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Training For Machu Picchu – How To Be Perfectly Prepared For Your Hike

Mark Whitman

Treks to Machu Picchu vary in difficulty and length, but all require a basic level of fitness.

In general you will be trekking anywhere between 10-15km a day, for up to six days on the longer routes (i.e. Choquequirao or Salkantay / Inca Trail Combo).

On the Classic 4D/3N Inca trail you will average 12km (7 miles) a day, and will need the endurance to trek over 4,000m passes where the altitude makes the going tough, and Inca stone stairs take a battering on your legs.

In this training for Machu Picchu article we outline the four things you can do to be perfectly prepared for your trek.

Training for Machu Picchu

Aerobic Training

Aerobic training, or cardiovascular training, refers to activities that use oxygen to adequately meet the demands of exercise through aerobic metabolism, and should be the focus of your training programme for Machu Picchu.

The types of aerobic exercises include light-to-moderate intensity activities like long-distance running, swimming, cycling and brisk long-distance walking.

These activities help build your cardiovascular system, which is key for treks to Machu Picchu, as a strong cardiovascular system is much better at processing oxygen.

Aerobic activities differ from anaerobic training that focuses on high-intensity exercises like heavy weightlifting and sprinting.

High-intensity training uses anaerobic metabolism (without oxygen) to supplement the energy demands on the aerobic system, and only puts strain on the cardiovascular system.

In terms of an aerobic training programme we recommend keeping it simple. If you are relatively unfit we suggest starting a training regime 3-6 months before your trek where you focus on one or two cardiovascular exercises like running or swimming.

The intensity of your work out should be light-to-moderate, but the duration should be relatively prolonged.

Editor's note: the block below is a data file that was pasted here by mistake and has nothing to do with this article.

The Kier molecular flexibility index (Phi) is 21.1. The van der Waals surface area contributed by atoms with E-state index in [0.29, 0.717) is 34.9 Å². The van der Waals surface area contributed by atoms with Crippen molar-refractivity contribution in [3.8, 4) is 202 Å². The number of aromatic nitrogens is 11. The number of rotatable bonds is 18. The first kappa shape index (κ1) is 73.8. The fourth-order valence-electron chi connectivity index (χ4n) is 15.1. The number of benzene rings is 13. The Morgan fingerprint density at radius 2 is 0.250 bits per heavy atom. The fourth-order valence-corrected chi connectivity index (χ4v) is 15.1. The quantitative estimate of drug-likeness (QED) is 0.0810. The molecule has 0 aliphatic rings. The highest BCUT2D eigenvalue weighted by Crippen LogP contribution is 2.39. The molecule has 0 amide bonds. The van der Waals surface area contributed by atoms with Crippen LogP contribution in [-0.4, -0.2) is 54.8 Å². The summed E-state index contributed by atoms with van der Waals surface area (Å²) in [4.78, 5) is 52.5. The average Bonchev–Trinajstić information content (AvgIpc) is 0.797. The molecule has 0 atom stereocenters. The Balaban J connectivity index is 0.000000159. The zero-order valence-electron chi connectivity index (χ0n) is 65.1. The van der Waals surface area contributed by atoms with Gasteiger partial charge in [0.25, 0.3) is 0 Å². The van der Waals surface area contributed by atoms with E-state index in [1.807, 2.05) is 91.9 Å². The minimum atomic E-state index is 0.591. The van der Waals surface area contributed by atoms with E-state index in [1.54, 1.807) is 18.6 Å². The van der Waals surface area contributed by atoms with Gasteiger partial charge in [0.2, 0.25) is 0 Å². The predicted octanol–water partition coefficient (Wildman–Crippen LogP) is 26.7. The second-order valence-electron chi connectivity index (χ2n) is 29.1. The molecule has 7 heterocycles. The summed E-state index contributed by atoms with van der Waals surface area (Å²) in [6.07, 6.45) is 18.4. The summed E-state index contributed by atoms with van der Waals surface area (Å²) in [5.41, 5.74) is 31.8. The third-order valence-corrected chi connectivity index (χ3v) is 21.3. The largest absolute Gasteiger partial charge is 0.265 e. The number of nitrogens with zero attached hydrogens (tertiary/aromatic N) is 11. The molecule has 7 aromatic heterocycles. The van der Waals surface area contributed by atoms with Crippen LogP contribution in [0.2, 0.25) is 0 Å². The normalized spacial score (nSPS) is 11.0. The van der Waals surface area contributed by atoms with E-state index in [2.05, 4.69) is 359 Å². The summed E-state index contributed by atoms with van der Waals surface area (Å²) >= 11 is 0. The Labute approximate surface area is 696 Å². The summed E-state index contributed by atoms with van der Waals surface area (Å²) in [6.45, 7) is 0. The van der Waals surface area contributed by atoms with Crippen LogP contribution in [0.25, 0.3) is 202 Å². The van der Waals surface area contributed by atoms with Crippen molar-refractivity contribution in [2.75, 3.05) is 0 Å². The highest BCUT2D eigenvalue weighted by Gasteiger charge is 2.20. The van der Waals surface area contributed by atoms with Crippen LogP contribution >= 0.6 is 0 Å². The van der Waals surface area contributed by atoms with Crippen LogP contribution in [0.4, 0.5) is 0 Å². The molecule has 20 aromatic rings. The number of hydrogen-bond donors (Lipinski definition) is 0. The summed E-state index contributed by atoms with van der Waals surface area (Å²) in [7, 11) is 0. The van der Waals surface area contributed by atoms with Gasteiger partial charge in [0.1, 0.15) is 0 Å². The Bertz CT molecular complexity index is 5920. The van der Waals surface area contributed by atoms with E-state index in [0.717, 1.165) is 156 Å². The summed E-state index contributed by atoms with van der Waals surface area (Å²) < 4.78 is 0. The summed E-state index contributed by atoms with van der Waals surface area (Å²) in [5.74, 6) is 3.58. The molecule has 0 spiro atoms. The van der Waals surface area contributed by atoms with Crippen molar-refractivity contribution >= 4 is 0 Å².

For example, if you choose to focus on jogging, then you should aim to run 3-4 times a week, covering 5km-10km at a time. Intensity should be consistent so that you feel like you have had a proper workout, but you should not be completely out of breath.

If you find you are out of breath you are pushing yourself too hard, reduce distance and intensity until you get to a comfortable pace and slowly build up your endurance.

For really fit individuals we recommend you just maintain your training regime. One month before your trek you can increase duration of your exercise but not intensity.

Please note, there is a flip side to having a strong cardiovascular system, as the fitter you are the harder you can push yourself on your Machu Picchu trek.

This is a mistake as exertion at high altitude is a key driver of altitude sickness. Make sure you go slowly on your trek, particularly on the ascents up and over passes. Breathe deep into your lungs and do not over exert yourself.

You want your strong cardiovascular system to support you at high altitude, you do not want to strain the system.

Leg and Upper Body Training

Along with aerobic exercises it is important to do strength training for your legs and upper body. In terms of legs we suggest you focus on four exercises:

  • Lunges
  • Lightweight squats
  • Lying leg curls
  • Step aerobics – this is particularly helpful for the Inca Trail that consists of 1,000s of steps!

With regards to your upper body, you should focus on strengthening your core (stomach and back muscles) and your shoulders.

You are not trying to get ripped muscle, but instead build strength. This is important as you will be carrying a pack throughout the trek, so you will need the upper body strength.

Here are a few light to mid weight exercises to focus on:

  • Sit-ups
  • Kettle-bell rows and swings
  • Shoulder presses
  • Back and shoulder flies

Practice Hiking

Hiking is a unique activity that is difficult to train for properly if you don’t do any practice hikes.

A long walk along a beach or a river path, is very different to high altitude trekking that traverses big passes and rocky terrain that constantly undulates.

We recommend doing at least two long-distance (10km) mountain hikes in your home country before you undertake your Machu Picchu trek.

On these hikes you will want to find terrain that is rocky and undulates. You will also want to carry a light pack.

If you are planning to do an unsupported trek we recommend you do a number of backcountry camping excursions, carrying all your gear, including tent, sleeping bag and food.

This will give you a good sense of what to expect in Peru as well as help in breaking in your hiking boots.

The latter point is very important. Do not arrive in Cusco with brand new boots. You will undoubtedly get sore feet, blisters and potentially lost nails.

Your feet are what gets you to Machu Picchu so make sure your boots are good quality and well broken in. See our Ultimate Packing List for advice on what to look for in a pair of hiking boots.

Top tip: If you have long toe-nails make sure you cut them as far back as you can. This will help prevent bruising, painful toes and lost toe-nails.

Mental Preparation

Training for Machu Picchu is as much about your physical endurance as it is about your mental stamina.